Signs and Symptoms of Bruxism (Teeth Grinding)
Bruxism causes tempromandibular joint syndrome (TMJ), in which the cartilage around the joints of the upper and lower jaws becomes irritated. This irritation can cause pain in the jaw and ears. Headaches associated with joint and muscle strain are common symptoms associated with bruxism.
The occlusal (meeting) surface of the upper and lower teeth can be ground down so much that an imbalance in closure between the left and right sides of the mouth is created, which can result in periodontal disease and structural stress to the tissues and roots of the teeth.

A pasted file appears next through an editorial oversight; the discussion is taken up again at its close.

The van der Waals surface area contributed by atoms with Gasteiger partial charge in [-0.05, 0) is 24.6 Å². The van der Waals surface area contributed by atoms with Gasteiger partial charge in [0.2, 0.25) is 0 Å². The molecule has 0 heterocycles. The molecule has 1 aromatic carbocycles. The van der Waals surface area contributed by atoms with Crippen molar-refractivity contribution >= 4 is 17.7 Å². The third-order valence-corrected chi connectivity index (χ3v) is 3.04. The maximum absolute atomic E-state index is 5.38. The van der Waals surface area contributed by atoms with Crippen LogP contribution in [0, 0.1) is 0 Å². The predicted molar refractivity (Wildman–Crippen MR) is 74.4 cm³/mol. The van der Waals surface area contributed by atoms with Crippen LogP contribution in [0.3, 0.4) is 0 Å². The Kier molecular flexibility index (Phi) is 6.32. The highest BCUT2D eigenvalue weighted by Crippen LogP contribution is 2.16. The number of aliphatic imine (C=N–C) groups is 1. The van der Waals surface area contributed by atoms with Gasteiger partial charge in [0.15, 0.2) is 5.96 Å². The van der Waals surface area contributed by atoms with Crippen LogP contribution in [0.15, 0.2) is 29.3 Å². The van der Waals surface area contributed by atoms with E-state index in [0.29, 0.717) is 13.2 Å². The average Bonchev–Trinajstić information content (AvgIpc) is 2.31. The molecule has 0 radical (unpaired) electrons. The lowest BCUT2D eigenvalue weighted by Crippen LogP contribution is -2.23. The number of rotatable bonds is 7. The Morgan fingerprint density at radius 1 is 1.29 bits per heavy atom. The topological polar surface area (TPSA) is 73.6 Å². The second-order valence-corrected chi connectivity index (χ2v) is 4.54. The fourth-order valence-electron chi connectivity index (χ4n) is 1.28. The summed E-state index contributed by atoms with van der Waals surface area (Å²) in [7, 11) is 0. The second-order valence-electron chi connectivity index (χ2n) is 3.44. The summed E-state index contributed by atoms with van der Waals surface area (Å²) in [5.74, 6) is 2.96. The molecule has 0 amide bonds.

Like most sleep disorders, bruxism affects people other than those with the condition. The sound of teeth grinding can be quite loud and disruptive to bed partners or roommates. As a result, those who must cope with their partner's habitual grinding develop secondary symptoms, like poor sleep. In fact, it is often a partner or family member who detects bruxism.
A dentist usually detects or suspects bruxism when, during a routine checkup, he or she discovers the characteristic wear on the teeth. Wear associated with grinding is most evident on the molars, which are in the back of the mouth. The diagnosis is generally based on the patient's dental history and a dentist's careful reexamination.